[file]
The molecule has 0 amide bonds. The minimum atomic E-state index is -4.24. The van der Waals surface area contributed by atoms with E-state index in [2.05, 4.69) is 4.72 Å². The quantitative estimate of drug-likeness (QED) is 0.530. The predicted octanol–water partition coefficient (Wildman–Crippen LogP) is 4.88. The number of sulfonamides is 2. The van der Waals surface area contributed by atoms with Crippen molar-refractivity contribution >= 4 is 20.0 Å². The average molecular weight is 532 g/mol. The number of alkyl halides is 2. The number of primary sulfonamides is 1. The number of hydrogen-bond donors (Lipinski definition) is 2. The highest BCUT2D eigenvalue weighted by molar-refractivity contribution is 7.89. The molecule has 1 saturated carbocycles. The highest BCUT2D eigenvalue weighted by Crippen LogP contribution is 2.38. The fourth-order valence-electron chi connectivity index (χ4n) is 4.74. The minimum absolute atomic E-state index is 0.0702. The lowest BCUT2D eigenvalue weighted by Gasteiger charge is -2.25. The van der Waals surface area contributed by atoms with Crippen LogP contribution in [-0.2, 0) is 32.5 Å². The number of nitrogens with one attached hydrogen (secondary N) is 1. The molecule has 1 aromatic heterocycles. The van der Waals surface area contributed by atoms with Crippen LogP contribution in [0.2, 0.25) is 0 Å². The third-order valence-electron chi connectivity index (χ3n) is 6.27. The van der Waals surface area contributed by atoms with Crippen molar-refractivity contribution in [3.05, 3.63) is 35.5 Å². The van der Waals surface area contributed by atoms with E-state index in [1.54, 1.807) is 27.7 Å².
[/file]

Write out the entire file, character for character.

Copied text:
The molecule has 0 amide bonds. The minimum atomic E-state index is -4.24. The van der Waals surface area contributed by atoms with E-state index in [2.05, 4.69) is 4.72 Å². The quantitative estimate of drug-likeness (QED) is 0.530. The predicted octanol–water partition coefficient (Wildman–Crippen LogP) is 4.88. The number of sulfonamides is 2. The van der Waals surface area contributed by atoms with Crippen molar-refractivity contribution >= 4 is 20.0 Å². The average molecular weight is 532 g/mol. The number of alkyl halides is 2. The number of primary sulfonamides is 1. The number of hydrogen-bond donors (Lipinski definition) is 2. The highest BCUT2D eigenvalue weighted by molar-refractivity contribution is 7.89. The molecule has 1 saturated carbocycles. The highest BCUT2D eigenvalue weighted by Crippen LogP contribution is 2.38. The fourth-order valence-electron chi connectivity index (χ4n) is 4.74. The minimum absolute atomic E-state index is 0.0702. The lowest BCUT2D eigenvalue weighted by Gasteiger charge is -2.25. The van der Waals surface area contributed by atoms with Crippen LogP contribution in [-0.2, 0) is 32.5 Å². The number of nitrogens with one attached hydrogen (secondary N) is 1. The molecule has 1 aromatic heterocycles. The van der Waals surface area contributed by atoms with Crippen LogP contribution in [0.2, 0.25) is 0 Å². The third-order valence-electron chi connectivity index (χ3n) is 6.27. The van der Waals surface area contributed by atoms with Crippen molar-refractivity contribution in [3.05, 3.63) is 35.5 Å². The van der Waals surface area contributed by atoms with E-state index in [1.54, 1.807) is 27.7 Å².